Based on years of input, your script should follow predetermined industry standards. The fact that you are writing an independent film means some of those standards do not apply. We will touch on a few of them.

First, what is an independent film? It is a film written and produced by individuals without the help of major Hollywood studios.

The write program

The two professional writers use most is Final Draft and Movie Magic. Both will remove confusion about formatting because they are programmed to do the formatting for you. An alternative choice is Celtx. You can download it for free via the Internet. A second alternative is Microsoft Word. Using Word will require you to program the software to handle the formatting.

Types of screenplays

Both independent films and Hollywood pictures have two major types of screenplays. They are written first as a Spec Script. This screenplay is the basics of a script (see Elements below) and do not contain director camera angles, or transitions. The second type is a Shooting Script. This screenplay will contain all camera angles, transitions and directors notes.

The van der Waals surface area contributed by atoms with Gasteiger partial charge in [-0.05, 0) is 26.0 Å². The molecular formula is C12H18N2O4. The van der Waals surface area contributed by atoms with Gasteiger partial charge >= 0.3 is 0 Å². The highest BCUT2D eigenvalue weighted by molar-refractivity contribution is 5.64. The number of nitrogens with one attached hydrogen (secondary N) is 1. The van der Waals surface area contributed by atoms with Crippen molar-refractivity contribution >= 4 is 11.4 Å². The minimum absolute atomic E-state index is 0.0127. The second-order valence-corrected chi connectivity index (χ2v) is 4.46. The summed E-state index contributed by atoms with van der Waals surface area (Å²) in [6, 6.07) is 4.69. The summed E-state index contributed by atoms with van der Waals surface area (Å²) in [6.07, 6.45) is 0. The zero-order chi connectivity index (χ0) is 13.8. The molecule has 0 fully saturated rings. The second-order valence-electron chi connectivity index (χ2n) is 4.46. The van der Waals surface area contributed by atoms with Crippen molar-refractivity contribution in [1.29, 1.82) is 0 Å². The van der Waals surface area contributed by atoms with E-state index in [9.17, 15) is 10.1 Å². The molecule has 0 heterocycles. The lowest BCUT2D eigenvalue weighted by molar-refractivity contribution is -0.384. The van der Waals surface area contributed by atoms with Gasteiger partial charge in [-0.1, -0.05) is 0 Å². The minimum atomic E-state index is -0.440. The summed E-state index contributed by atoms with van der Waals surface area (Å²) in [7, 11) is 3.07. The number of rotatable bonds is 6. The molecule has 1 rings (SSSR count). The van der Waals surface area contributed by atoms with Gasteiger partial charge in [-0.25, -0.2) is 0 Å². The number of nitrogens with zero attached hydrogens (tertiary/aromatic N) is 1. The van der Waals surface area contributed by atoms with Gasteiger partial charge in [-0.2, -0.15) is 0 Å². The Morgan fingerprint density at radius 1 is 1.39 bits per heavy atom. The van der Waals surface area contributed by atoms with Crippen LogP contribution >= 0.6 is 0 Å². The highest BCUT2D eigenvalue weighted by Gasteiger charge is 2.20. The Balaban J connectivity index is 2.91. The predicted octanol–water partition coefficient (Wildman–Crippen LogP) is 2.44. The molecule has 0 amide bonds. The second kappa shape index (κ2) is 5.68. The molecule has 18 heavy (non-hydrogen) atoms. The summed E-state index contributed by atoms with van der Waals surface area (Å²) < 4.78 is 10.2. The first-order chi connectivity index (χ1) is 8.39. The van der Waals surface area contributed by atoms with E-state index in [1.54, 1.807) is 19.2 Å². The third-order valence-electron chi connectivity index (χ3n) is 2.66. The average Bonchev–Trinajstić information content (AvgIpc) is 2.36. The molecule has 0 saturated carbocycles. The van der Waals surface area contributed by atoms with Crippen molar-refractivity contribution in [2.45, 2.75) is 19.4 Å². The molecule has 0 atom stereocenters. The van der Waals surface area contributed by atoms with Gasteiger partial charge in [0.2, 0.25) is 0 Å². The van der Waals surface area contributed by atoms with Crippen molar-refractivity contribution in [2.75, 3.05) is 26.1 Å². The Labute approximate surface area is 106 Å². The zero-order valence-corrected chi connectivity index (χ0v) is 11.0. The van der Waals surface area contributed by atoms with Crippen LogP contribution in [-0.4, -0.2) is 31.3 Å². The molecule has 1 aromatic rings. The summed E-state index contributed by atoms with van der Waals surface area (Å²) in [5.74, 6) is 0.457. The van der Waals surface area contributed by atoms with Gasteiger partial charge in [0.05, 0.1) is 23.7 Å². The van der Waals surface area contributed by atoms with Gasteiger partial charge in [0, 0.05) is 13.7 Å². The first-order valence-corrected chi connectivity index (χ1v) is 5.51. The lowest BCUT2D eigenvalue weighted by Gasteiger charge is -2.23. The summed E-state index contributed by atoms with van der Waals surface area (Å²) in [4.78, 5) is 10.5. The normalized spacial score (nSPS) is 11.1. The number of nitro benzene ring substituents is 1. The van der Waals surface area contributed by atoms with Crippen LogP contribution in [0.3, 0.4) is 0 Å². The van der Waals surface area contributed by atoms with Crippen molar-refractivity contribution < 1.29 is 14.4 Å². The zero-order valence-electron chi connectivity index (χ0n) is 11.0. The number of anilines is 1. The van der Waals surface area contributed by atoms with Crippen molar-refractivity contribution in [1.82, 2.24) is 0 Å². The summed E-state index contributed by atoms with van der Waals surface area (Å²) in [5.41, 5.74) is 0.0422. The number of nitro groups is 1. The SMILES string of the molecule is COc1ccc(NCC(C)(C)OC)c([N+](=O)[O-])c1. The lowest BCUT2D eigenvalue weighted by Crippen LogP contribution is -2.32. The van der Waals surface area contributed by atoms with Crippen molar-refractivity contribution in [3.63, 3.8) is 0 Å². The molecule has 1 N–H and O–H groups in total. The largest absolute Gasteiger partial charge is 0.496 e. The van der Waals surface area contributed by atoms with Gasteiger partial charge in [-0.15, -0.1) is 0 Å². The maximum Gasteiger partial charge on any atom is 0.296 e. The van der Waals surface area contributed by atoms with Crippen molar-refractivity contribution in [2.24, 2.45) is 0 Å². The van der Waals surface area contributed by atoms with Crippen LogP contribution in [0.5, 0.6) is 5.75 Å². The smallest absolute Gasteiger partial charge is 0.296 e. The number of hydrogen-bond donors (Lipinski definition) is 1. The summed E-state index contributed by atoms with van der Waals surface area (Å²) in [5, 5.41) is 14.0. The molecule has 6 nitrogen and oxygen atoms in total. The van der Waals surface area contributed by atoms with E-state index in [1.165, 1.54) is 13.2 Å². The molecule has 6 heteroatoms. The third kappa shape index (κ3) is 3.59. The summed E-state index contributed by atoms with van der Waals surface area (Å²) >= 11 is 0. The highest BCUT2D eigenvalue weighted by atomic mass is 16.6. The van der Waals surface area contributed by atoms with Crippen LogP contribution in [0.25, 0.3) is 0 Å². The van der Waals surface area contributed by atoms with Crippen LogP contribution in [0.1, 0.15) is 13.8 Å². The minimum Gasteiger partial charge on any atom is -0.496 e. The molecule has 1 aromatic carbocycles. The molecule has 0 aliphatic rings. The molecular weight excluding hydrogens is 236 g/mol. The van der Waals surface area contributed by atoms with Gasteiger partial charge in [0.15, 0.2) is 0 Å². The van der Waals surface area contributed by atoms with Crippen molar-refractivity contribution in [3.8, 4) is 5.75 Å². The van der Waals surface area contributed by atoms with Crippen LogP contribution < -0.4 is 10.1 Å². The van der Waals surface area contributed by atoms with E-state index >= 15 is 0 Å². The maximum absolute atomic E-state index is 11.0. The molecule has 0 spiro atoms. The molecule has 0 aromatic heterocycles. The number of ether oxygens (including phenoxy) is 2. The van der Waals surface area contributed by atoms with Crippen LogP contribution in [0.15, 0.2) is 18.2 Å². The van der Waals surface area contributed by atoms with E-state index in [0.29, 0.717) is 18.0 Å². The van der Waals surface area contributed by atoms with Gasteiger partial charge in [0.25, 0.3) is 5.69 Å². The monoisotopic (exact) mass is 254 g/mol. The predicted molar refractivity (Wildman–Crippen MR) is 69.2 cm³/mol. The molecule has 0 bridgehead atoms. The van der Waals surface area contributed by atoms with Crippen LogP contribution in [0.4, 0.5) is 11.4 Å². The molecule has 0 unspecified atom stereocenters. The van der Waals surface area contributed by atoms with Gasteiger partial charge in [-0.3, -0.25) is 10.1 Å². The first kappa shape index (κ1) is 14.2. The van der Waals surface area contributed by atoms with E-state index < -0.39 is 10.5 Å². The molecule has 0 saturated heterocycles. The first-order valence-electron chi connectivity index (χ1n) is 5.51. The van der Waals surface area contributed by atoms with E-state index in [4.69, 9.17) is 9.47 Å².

As the writer and director your script can contain any and all director elements as needed.


Basic structure for any screenplay is the three ACT structure.

ACT I will give you the setup of the protagonist and introduce the first plot point.
ACT II will push the conflict forward and is the largest portion of the screenplay.
ACT III will have the almost unbeatable conflict and will contain the climax.

In a 120-page screenplay the standard breaks down like this:

ACT I – 30 pages
ACT II – 60 pages
ACT III – 30 pages

Please remember these are only guides and may not pertain to your script. Do realize however, the page count is very important in that it allows you to figure budget because 1 page = 1 minute on screen.


Elements of a script

Each screenplay will contain a variety of the following script elements.

  • Scene Heading
  • Action
  • Character Name
  • Dialogue
  • Parenthetical
  • Extension
  • Transition (Shooting Script)
  • Shot

After the first draft

A number of things must happen in order to get your screenplay to film. Those things include rewrites, securing funding and finding distribution.

Good luck in all your endeavors.

“Be yourself – relish in your accomplishments and enjoy what you have yet to become.” – M. Stalvey